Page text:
Listening to her made me think of Bryan Stevenson’s reminder in his book, Just Mercy, that when one form of slavery ends in America, we invent another one. Slavery has evolved rather than ended. And sadly, according to the story Nikole tells, it often evolves out of well-intentioned mothers and fathers wanting to “do right” by their children. I’ve been that parent, trying to choose a school for my kids or trying to decide where to live based on what education is available to certain housing zones. In the world’s economy, we think that doing right by our children is a good excuse for not doing right by all children. But that’s not the way God’s economy works. As followers of a counter-cultural Savior, we don’t have to make choices based on scarcity. We serve a God of plenty.
We can swing wide the doors to our schools.
We can swing wide the doors to our country.
After only three weeks of living in a country that saw over 1 million refugees cross its borders in 2015, I can say with confidence that America could only benefit from a loaves and fishes economy, from believing that we serve a generous God and choosing to mirror that generosity.
I loved reading this article this week about refugees and specifically how a generation of children born during WWII are seeking to welcome the stranger to Germany. Remember when I wrote about these stumbling stones in Amsterdam, small, physical reminders that a Jewish person once lived here. An attempt to keep the histories of individuals from being erased. Well, I stumbled across my first stumbling stone in Tubingen this week.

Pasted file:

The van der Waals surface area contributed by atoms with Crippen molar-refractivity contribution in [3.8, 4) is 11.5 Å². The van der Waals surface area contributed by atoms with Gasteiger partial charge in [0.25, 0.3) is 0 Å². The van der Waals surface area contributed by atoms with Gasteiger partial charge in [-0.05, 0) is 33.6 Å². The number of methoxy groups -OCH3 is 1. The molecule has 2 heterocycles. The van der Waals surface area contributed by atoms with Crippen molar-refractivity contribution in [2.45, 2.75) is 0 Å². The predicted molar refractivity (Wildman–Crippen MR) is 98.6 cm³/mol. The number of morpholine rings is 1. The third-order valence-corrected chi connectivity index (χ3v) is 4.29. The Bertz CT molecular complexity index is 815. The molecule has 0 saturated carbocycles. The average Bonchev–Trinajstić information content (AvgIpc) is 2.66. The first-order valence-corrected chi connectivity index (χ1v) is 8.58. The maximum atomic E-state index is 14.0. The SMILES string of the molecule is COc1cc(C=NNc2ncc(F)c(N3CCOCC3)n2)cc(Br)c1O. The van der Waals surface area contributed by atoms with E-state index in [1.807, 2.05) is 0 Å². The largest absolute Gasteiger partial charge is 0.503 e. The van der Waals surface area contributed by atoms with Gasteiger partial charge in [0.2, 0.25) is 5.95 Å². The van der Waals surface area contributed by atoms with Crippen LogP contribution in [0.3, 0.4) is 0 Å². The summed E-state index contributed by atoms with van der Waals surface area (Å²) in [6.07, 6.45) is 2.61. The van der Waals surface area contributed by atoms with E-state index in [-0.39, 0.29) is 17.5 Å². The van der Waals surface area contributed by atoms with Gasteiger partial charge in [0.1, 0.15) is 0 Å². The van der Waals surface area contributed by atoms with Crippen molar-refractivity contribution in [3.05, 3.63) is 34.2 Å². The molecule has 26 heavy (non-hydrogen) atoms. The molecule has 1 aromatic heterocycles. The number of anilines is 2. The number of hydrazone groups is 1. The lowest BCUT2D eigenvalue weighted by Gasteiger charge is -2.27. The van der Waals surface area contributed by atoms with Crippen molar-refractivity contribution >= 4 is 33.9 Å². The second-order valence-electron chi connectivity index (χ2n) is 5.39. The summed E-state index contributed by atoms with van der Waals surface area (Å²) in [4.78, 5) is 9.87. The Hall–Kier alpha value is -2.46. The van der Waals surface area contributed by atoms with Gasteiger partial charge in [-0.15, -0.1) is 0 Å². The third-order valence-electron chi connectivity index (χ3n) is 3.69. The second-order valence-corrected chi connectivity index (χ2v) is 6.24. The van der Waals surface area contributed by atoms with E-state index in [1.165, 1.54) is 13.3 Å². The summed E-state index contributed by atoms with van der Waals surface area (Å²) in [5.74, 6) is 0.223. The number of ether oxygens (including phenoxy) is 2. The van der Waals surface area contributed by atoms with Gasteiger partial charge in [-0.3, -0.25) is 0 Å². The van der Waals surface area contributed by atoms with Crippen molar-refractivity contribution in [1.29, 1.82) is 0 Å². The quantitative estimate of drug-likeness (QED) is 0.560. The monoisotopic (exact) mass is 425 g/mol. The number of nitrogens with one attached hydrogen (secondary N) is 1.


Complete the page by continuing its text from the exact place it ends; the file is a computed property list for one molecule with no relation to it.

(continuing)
I was walking with Simon and saw it in the sidewalk. A man’s name. A birthdate. A note on where he went. Oh my goodness, Simon, look! Do you remember what these are? He did. We looked up at the house where the man once lived. On the way home, I pictured him being driven from that home, forced to flee for his life. His stumbling stone said that he survived by fleeing to another country, by becoming a refugee.
Less than a century ago, Jewish people were fleeing Germany and seeking refuge in other countries. Those who could not leave met an unthinkable end. (Anne Frank’s family was refused asylum in the US.) And today Germany has taken more refugees than any other western nation.
Why is that? I wonder. I think about it as I walk every day by the huge sign in Tubingen that says in big, bold English words: REFUGEES WELCOME.
Maybe if we put stumbling stones all over America for every human sold on a slave block or for every Native American who was slaughtered or for the thousands of people who were lynched or for every unarmed black man who is shot by police–if we carved reminders around us, would we maintain enough of a consciousness of the terrors in our own history, that we would seek to “do right” by all people.
I don’t know.
There is struggle. And there is joy.
Last night I finished reading The Monster in the Hollows out loud. (I will try not to spoil it for you but Simon and I both cried through the last few chapters and it was not even my first time to read it.)
Near the end, Janner’s mother, Nia, who is facing execution by an angry mob, turns to Janner and the rest of her family and she says these words:
If they go through with this, please don’t blame them. The Hollowsfolk are just deceived. It’s Gnag who’s to blame. His poison has embittered them, and it will take great mercy to undo that. I know you’re going to want to leave here, but stay. Your presence will remind the people of this treachery and will convict their hearts in the years to come. They must remember what happens here today, and reckon with it and be humbled.